Adherence to a freshwater fish-based diet helps regulate gut microbiota and its metabolites, suggesting benefits in people with non-alcoholic fatty liver disease (NAFLD), a study finds.
On the other hand, consuming a similar total of animal protein and fat from alternating freshwater fish and red meat does not appear to be dangerous in the dietary management of NAFLD patients.
“[T]his 84-day randomized controlled pilot study in participants with NAFLD showed that the freshwater fish diet induced greater improvement in fatty liver disease and other metabolic phenotypes by regulating the gut microbiota and its metabolites compared to alternating freshwater fish and red meat based diet, independent of weight change,” the researchers said.
Using computer-generated random number assignment by a researcher not involved in this study, 34 NAFLD patients with fatty liver disease ≥10% were randomized to the fish group (F) or the fish and meat group (F/M) alternately. The fat content of the liver and the intestinal microbiota and its metabolites were then measured.
Patients in group F had a significantly greater absolute reduction in hepatic steatosis at the end of the intervention than those in group F/M (‒4.89% vs. ‒1.83%; p=0.032). [Am J Gastroenterol 2022;117:1621-1631]
Sixteen secondary endpoints were also assessed: body weight, waist circumference, body mass index, fasting blood glucose, fasting insulin, alanine aminotransferase, aspartate aminotransferase, γ-glutamyl transpeptidase, total cholesterol, low density lipoprotein cholesterol , high density lipoproteins cholesterol, triglycerides, interleukin-6, tumor necrosis factor-α, C-reactive protein and ferritin.
Of these, seven improved in the F group, including alanine aminotransferase and gamma-glutamyl transferase, which was higher than in the F/M group. Notably, alternating consumption of freshwater fish and red meat in the diet did not worsen NAFLD.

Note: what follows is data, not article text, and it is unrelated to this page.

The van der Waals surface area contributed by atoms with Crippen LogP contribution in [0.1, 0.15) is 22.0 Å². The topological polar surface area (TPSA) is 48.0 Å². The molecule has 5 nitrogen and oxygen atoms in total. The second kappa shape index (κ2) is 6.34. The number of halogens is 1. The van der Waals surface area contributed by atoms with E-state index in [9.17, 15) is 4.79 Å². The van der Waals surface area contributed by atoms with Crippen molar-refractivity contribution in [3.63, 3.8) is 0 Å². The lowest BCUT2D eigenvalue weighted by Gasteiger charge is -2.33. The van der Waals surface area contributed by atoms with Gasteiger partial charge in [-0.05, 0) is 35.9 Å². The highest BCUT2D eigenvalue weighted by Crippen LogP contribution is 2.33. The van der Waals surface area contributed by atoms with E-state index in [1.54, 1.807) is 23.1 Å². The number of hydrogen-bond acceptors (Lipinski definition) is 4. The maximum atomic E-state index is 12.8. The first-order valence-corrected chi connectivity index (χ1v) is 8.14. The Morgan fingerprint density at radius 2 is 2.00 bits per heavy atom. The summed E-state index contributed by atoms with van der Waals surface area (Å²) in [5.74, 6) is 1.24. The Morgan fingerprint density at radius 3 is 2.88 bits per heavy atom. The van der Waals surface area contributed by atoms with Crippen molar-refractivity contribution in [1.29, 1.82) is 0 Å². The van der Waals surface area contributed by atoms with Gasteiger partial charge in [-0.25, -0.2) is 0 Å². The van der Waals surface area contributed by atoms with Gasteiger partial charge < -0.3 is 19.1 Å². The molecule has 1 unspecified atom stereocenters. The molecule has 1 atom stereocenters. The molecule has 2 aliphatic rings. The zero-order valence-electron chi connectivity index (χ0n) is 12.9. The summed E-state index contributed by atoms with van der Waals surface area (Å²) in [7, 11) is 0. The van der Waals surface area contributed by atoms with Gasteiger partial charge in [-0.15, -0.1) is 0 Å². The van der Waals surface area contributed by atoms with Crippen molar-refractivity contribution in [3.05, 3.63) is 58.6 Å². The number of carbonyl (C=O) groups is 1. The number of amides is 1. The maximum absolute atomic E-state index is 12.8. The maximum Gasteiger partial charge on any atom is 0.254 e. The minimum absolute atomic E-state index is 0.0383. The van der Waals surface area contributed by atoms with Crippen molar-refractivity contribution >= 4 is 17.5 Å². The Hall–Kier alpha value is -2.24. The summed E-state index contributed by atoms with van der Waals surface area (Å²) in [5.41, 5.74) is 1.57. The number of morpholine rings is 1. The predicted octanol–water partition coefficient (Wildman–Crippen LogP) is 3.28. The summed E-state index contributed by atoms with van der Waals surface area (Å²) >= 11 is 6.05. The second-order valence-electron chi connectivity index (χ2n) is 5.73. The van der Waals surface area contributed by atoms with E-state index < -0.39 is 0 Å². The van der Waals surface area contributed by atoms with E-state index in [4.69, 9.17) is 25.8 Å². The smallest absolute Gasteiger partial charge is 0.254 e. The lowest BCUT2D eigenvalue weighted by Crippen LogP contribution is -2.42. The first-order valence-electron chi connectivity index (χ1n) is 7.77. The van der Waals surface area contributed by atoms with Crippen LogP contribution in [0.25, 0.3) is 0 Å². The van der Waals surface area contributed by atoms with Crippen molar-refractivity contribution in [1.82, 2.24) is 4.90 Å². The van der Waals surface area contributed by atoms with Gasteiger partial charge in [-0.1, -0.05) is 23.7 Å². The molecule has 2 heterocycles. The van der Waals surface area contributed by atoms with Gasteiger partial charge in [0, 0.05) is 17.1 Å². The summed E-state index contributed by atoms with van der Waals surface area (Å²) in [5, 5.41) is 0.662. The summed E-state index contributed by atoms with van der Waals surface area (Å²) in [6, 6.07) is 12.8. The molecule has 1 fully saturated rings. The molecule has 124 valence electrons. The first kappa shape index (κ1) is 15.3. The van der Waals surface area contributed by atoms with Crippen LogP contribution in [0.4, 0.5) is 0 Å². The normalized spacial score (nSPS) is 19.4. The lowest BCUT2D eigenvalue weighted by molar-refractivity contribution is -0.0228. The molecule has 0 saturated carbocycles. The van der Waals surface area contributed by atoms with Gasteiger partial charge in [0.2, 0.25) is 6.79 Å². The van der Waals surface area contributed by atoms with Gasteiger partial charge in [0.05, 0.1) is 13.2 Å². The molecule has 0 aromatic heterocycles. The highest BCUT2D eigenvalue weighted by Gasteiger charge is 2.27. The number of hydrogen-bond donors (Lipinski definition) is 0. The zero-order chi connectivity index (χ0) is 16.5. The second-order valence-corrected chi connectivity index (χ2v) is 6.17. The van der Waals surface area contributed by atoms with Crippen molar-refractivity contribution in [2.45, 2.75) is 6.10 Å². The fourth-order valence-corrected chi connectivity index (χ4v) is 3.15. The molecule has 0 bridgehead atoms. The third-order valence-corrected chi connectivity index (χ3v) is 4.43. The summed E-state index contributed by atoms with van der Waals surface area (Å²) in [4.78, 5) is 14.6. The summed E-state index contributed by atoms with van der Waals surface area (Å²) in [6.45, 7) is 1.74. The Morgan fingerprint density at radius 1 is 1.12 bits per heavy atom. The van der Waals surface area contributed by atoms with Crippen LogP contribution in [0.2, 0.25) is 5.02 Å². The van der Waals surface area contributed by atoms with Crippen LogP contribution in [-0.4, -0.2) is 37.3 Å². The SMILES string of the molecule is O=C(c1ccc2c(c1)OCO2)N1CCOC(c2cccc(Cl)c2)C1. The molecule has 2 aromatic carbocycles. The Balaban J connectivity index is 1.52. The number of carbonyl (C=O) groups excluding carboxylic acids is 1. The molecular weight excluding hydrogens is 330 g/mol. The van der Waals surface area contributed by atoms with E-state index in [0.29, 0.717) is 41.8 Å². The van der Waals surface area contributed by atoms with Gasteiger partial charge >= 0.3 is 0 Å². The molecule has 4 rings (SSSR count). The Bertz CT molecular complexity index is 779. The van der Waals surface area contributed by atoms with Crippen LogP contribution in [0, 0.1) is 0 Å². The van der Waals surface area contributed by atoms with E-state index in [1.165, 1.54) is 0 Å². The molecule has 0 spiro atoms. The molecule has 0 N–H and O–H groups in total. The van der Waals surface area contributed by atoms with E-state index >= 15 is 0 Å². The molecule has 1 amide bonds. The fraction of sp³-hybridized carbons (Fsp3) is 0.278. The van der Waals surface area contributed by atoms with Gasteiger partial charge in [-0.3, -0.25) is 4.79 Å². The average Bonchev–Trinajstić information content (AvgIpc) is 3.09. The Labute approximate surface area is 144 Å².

Additionally, significantly greater changes in Faecalibacterium, short-chain fatty acid, and unconjugated bile acid enrichment and depletion of
Prévotelle 9 and conjugated bile acids were noted in group F versus group F/M.
A growing body of evidence suggests the important role played by the gut microbiota in the onset and development of diabetes, obesity, cardiovascular disease and NAFLD. [Nature 2012;490:55-60]
“Therefore, we explored the potential involvement of the gut microbiota in mediating the enhancement of NAFLD induced by dietary freshwater fish. In group F, the abundance of
Faecalibacterium increased as the abundance of Escherichia Shigella and
Prévotelle 9 decreased at the end of the intervention,” the researchers said.
“However, these results should be considered preliminary and large-scale controlled studies are needed to confirm these results,” they noted.
Besides the gut microbiota, several metabolites produced by commensal bacteria have been suggested to influence the pathogenesis and progression of NAFLD. [Gut 2019;68:359-370]
“Gut macrobiotic-related metabolites, including short-chain fatty acids (SCFAs), amino acid catabolites, and butyric acids (Bas), regulate fatty liver and inflammation by signaling from their homologous receptors “, said the researchers. “We therefore attempted to clarify the metabolites (i.e. SCFAs and BAs) that potentially mediate the beneficial impact of dietary freshwater fish consumption on NAFLD.”